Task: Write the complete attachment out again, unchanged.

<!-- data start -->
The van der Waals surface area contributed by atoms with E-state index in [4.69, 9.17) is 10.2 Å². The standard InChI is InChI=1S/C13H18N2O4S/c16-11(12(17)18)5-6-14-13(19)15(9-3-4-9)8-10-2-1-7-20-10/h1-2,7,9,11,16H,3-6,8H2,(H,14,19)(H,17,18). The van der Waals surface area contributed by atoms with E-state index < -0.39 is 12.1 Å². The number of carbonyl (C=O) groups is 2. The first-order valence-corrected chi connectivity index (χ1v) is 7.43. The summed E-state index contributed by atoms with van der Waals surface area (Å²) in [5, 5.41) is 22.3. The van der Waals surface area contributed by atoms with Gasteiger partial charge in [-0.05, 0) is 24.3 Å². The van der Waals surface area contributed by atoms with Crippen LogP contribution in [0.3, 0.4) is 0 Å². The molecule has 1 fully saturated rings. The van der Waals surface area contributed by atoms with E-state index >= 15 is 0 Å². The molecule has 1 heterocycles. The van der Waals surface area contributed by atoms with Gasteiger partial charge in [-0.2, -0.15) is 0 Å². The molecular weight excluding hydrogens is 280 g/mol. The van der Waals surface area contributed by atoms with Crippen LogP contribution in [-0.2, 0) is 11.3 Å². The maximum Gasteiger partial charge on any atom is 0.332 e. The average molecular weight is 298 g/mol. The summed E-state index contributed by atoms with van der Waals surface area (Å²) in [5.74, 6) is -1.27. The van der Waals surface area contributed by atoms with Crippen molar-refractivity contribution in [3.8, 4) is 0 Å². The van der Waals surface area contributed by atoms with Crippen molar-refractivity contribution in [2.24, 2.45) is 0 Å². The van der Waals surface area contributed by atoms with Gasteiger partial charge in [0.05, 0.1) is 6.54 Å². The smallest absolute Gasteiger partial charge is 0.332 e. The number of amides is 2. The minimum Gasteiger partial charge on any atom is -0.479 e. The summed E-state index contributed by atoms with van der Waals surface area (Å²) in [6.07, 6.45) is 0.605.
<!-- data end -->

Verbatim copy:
The van der Waals surface area contributed by atoms with E-state index in [4.69, 9.17) is 10.2 Å². The standard InChI is InChI=1S/C13H18N2O4S/c16-11(12(17)18)5-6-14-13(19)15(9-3-4-9)8-10-2-1-7-20-10/h1-2,7,9,11,16H,3-6,8H2,(H,14,19)(H,17,18). The van der Waals surface area contributed by atoms with E-state index < -0.39 is 12.1 Å². The number of carbonyl (C=O) groups is 2. The first-order valence-corrected chi connectivity index (χ1v) is 7.43. The summed E-state index contributed by atoms with van der Waals surface area (Å²) in [5, 5.41) is 22.3. The van der Waals surface area contributed by atoms with Gasteiger partial charge in [-0.05, 0) is 24.3 Å². The van der Waals surface area contributed by atoms with Crippen LogP contribution in [0.3, 0.4) is 0 Å². The molecule has 1 fully saturated rings. The van der Waals surface area contributed by atoms with E-state index >= 15 is 0 Å². The molecule has 1 heterocycles. The van der Waals surface area contributed by atoms with Gasteiger partial charge in [-0.2, -0.15) is 0 Å². The molecular weight excluding hydrogens is 280 g/mol. The van der Waals surface area contributed by atoms with Crippen LogP contribution in [-0.2, 0) is 11.3 Å². The maximum Gasteiger partial charge on any atom is 0.332 e. The average molecular weight is 298 g/mol. The summed E-state index contributed by atoms with van der Waals surface area (Å²) in [5.74, 6) is -1.27. The van der Waals surface area contributed by atoms with Crippen molar-refractivity contribution in [3.8, 4) is 0 Å². The van der Waals surface area contributed by atoms with Crippen molar-refractivity contribution in [2.24, 2.45) is 0 Å². The van der Waals surface area contributed by atoms with Gasteiger partial charge in [0.05, 0.1) is 6.54 Å². The smallest absolute Gasteiger partial charge is 0.332 e. The number of amides is 2. The minimum Gasteiger partial charge on any atom is -0.479 e. The summed E-state index contributed by atoms with van der Waals surface area (Å²) in [6.07, 6.45) is 0.605.